Put That In Your Ramen And Smoke It
The Tatsu-ya group is slowly turning Austin into a theme park for Tatsu-ya restaurants, and Austinites are thrilled to wait in those lines. Following the sad closure of Contigo last year, BBQ Ramen Tatsu-ya opened on the sly in the Anchor Lane space earlier this week, getting its feet under it before the guaranteed wave of customers.
Contigo — a very well-known and well-loved restaurant in the MLK neighborhood, known for emphasizing Texas cuisine — let go of its prized patio space in December of 2021 after 10 years of service. The Tatsu-ya group, coming up on its own 10-year milestone this fall, swooped in before it had decided on a name, announcing only that the concept would combine ramen and barbecue.
Word about Tatsu-ya travels fast, but this one actually stayed under wraps. As news in August came about more Ramen Tatsu-ya locations — just from ramen-obsessed Redditors noticing signs going up — curiosity was piqued, but still no announcement was made.
BBQ Ramen Tatsu-ya sticks to the script, not venturing as far from the initial brand as DipDipDip Tatsu-ya or Tiki Tatsu-ya. Still, the menu does get creative as the name promises, and honors Contigo’s memory with a focus on Texas food.
“In Japanese, the word “en” translates to “circle” and means fate or karma, and this new project brings that to mind,” said owner and chef Tatsu Aikawa in a press release. “It feels like coming full-circle from seven years ago when Andrew and I were cooking together in the Contigo kitchen for an episode of ‘BBQ With Franklin’ and throwing it back to 2013 when smoked brisket ramen was born during a shift family meal. This is a serendipitous opportunity and we’re excited to bring new creative energy and serve the community.”
The meat is smoked on-site at 2027 Anchor Lane, for a relatively pared-down menu. Six creative appetizers use Japanese ingredients in a Texan format: the side sampler comes with “amazu slaw, chili cukes, J potato salad, ‘hot’ mustard on mustard greens, pickled shishito, and fermented radish.”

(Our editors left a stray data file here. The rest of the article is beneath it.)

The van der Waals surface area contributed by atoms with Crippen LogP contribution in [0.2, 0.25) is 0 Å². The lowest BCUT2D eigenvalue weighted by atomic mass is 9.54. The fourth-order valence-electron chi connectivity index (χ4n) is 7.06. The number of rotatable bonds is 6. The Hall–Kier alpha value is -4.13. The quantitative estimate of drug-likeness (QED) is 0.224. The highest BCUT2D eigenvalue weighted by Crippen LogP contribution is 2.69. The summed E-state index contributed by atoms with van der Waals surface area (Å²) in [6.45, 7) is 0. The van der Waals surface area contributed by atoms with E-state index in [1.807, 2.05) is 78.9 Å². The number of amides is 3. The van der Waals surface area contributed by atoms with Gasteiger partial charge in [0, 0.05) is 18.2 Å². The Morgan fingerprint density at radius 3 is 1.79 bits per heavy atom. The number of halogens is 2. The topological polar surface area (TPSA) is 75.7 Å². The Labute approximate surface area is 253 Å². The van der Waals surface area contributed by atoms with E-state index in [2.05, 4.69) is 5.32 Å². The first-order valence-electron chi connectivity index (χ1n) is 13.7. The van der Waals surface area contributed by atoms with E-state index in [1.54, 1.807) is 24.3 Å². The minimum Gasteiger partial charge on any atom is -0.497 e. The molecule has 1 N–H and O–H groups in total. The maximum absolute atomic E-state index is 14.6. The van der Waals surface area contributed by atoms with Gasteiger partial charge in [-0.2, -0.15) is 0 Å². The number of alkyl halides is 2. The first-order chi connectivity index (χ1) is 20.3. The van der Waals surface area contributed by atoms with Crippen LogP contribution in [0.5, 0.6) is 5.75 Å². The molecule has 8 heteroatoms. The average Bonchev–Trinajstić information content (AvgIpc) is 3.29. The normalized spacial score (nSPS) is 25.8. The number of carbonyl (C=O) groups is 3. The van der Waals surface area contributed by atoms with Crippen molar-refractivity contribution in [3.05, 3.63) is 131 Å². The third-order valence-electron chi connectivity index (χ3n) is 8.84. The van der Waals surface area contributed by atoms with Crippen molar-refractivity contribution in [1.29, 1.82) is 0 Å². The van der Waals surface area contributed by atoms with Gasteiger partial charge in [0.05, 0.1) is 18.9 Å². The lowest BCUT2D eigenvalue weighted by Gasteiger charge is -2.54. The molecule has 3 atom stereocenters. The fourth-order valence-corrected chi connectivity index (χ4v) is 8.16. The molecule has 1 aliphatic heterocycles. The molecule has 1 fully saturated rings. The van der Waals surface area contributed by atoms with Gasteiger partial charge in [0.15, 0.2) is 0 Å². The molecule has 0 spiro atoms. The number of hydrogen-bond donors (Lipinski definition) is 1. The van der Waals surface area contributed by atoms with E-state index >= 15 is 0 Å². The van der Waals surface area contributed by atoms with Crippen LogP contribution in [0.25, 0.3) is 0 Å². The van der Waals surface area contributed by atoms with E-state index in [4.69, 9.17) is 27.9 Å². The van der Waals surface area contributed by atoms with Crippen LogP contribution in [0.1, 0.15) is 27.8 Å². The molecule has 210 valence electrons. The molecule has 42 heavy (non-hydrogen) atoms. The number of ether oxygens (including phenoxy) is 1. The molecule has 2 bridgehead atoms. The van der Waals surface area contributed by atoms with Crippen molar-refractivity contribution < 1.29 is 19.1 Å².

Flip those Texas-Japanese ratios and you’ll get fairly normal-looking ramen bowls with unexpected ingredients like tortilla chips, smoked pecan, and lemon. Of course one of the four bowls features brisket, while others include chicken, roast beef, and the obligatory pork belly.
The meats will likely be the focus for many diners, but most Texans already know what barbecue tastes like. The feat goes much deeper than adding some smoke. One bowl is based on a “chilled chili grapefruit dipping sauce,” and sounds nearly unrecognizable as ramen except that it contains some version of all the right parts — noodles, dipping sauce, meat, a vegetable, and an egg.
“Ramen and Central Texas barbecue are each their own craft that take time to make,” said Aikawa. “There are over 80 hours put into the making of the ingredients in each bowl.”
Perhaps this careful remixing is why BBQ Ramen Tatsu-ya points out that it “politely decline[s] BBQ only.” Cocktails are equally creative, containing mostly Texas favorites like mezcal and tequila, but also surprising additions like smoked beef tallow. (If Tiki Tatsu-ya has taught Austin anything, it’s to trust Tatsu-ya bartending.) The dessert menu is short and simple, offering one banana and black sesame ice cream sandwich.
BBQ Ramen Tatsu-ya is open from 5-10 pm Sunday through Thursday, and 5-11 pm on Fridays and Saturdays, with plans to eventually offer lunch as well. The Tatsu-ya group shares that it is hiring for expansions, including new restaurants and a possible lunch service for BBQ Ramen Tatsu-ya. More information is available at bbqramen-tatsuya.com.